Excessive alcohol use increases dementia risk, Study


According to French researchers, 39 percent of all dementias are due to excessive alcohol consumption.

Regular heavy drinking is, according to French scientists, a crucial factor in all forms of dementia, especially in early memory loss. The results of the nationwide observational study, which ran from 2008 to 2013, have now been published in the journal “The Lancet Public Health”.

Data from French hospitals was used in the study, with a total of 57,000 people with brain damage, vascular dementia or other dementias (including Alzheimer’s) – caused by excessive alcohol consumption – included in the study. Physicians speak of premature dementia if the disease occurs before the age of 65. According to the World Health Organization (WHO), around 47 million people worldwide suffer from dementia.

In 60 to 70 percent, it is therefore Alzheimer’s. According to the WHO, “chronically heavy drinking” refers to the consumption of more than 60 grams of pure alcohol per day for men (about six standard drinks per day on average) and more than 40 grams per day for women.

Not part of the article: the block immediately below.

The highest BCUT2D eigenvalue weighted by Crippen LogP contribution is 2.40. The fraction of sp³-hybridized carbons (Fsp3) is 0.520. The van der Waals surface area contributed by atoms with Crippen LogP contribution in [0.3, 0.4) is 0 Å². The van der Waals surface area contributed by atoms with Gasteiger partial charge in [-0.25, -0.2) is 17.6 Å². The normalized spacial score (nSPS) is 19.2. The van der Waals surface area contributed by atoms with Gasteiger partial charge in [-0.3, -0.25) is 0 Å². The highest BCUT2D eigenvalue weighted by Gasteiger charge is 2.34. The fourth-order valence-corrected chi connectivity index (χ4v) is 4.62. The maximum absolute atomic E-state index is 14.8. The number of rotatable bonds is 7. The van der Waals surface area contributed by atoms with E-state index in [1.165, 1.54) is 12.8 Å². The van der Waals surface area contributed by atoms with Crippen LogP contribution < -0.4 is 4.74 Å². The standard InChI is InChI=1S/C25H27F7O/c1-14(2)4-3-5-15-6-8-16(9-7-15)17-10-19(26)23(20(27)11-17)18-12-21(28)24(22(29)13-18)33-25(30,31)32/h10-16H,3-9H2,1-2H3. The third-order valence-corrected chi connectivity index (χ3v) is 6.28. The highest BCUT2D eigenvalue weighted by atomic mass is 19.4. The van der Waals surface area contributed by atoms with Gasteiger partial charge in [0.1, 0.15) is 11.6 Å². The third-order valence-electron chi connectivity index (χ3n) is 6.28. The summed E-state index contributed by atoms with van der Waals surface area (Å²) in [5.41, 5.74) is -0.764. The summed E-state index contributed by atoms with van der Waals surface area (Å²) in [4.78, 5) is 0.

Risk of further illness 39 percent of the 57,000 cases observed were attributable to alcohol-related brain damage. 18 percent of patients were suffering from other illnesses related to alcohol. Of the 945,512 people who consumed excess alcohol, 86 percent were diagnosed with alcohol dependence. All dementia forms taken together, the risk of disease tripled by excessive alcohol consumption, the researchers said.

“The link between dementia and alcohol consumption requires further research, but most likely alcohol leads to permanent structural and functional brain damage,” says study author Michael Schwarzinger from the Translational Health Economics Network. In addition, alcohol consumption increases the risk of hypertension, diabetes, strokes, atrial fibrillation and heart failure. This in turn can increase the vascular dementia risk.

Restriction of Alcohol Availability “Our findings suggest that the burden of dementia due to excessive alcohol consumption is much greater than previously thought,” says Schwarzinger, who calls for alcohol to be the main risk factor for all types of dementia.

“A variety of measures are needed, such as reducing availability, increasing taxes on alcohol and banning the advertising and marketing of alcohol, as well as the early detection and treatment of alcohol problems,” said the researcher.

Medicine expert David Llewellyn warned that such studies could not prove a causal relationship. Therefore, it is not certain that a reduction in alcohol consumption also reduces the risk of dementia.


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